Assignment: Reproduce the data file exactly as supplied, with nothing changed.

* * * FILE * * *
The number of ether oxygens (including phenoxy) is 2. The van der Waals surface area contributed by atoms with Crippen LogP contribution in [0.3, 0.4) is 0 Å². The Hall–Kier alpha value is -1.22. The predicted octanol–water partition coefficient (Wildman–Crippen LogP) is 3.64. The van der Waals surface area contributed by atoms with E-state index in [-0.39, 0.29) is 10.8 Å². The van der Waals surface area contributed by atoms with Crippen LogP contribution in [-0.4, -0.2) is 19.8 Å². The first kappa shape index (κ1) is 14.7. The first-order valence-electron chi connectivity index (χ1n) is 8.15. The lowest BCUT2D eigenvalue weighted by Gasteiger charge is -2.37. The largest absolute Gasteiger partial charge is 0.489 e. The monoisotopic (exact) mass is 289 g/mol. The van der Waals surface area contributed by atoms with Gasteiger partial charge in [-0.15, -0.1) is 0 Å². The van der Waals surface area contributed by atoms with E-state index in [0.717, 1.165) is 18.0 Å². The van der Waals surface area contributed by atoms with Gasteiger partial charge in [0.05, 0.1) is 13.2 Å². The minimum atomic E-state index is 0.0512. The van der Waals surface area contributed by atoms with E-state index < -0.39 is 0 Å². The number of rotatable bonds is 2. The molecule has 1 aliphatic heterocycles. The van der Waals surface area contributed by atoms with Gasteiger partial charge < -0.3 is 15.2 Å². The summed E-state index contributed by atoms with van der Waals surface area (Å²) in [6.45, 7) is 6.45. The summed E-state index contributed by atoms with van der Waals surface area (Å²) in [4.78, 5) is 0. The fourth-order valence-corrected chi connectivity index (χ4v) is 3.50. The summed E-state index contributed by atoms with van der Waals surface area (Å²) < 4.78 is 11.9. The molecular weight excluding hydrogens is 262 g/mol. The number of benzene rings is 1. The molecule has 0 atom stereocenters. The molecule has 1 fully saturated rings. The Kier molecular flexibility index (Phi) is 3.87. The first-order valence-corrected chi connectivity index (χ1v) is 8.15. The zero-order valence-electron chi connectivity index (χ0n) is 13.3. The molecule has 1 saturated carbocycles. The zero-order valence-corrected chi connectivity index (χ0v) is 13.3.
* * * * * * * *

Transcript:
The number of ether oxygens (including phenoxy) is 2. The van der Waals surface area contributed by atoms with Crippen LogP contribution in [0.3, 0.4) is 0 Å². The Hall–Kier alpha value is -1.22. The predicted octanol–water partition coefficient (Wildman–Crippen LogP) is 3.64. The van der Waals surface area contributed by atoms with E-state index in [-0.39, 0.29) is 10.8 Å². The van der Waals surface area contributed by atoms with Crippen LogP contribution in [-0.4, -0.2) is 19.8 Å². The first kappa shape index (κ1) is 14.7. The first-order valence-electron chi connectivity index (χ1n) is 8.15. The lowest BCUT2D eigenvalue weighted by Gasteiger charge is -2.37. The largest absolute Gasteiger partial charge is 0.489 e. The monoisotopic (exact) mass is 289 g/mol. The van der Waals surface area contributed by atoms with Gasteiger partial charge in [-0.15, -0.1) is 0 Å². The van der Waals surface area contributed by atoms with E-state index in [0.717, 1.165) is 18.0 Å². The van der Waals surface area contributed by atoms with Gasteiger partial charge in [0.05, 0.1) is 13.2 Å². The minimum atomic E-state index is 0.0512. The van der Waals surface area contributed by atoms with E-state index < -0.39 is 0 Å². The number of rotatable bonds is 2. The molecule has 1 aliphatic heterocycles. The van der Waals surface area contributed by atoms with Gasteiger partial charge < -0.3 is 15.2 Å². The summed E-state index contributed by atoms with van der Waals surface area (Å²) in [6.45, 7) is 6.45. The summed E-state index contributed by atoms with van der Waals surface area (Å²) in [4.78, 5) is 0. The fourth-order valence-corrected chi connectivity index (χ4v) is 3.50. The summed E-state index contributed by atoms with van der Waals surface area (Å²) < 4.78 is 11.9. The molecular weight excluding hydrogens is 262 g/mol. The number of benzene rings is 1. The molecule has 0 atom stereocenters. The molecule has 1 fully saturated rings. The Kier molecular flexibility index (Phi) is 3.87. The first-order valence-corrected chi connectivity index (χ1v) is 8.15. The zero-order valence-electron chi connectivity index (χ0n) is 13.3. The molecule has 1 saturated carbocycles. The zero-order valence-corrected chi connectivity index (χ0v) is 13.3.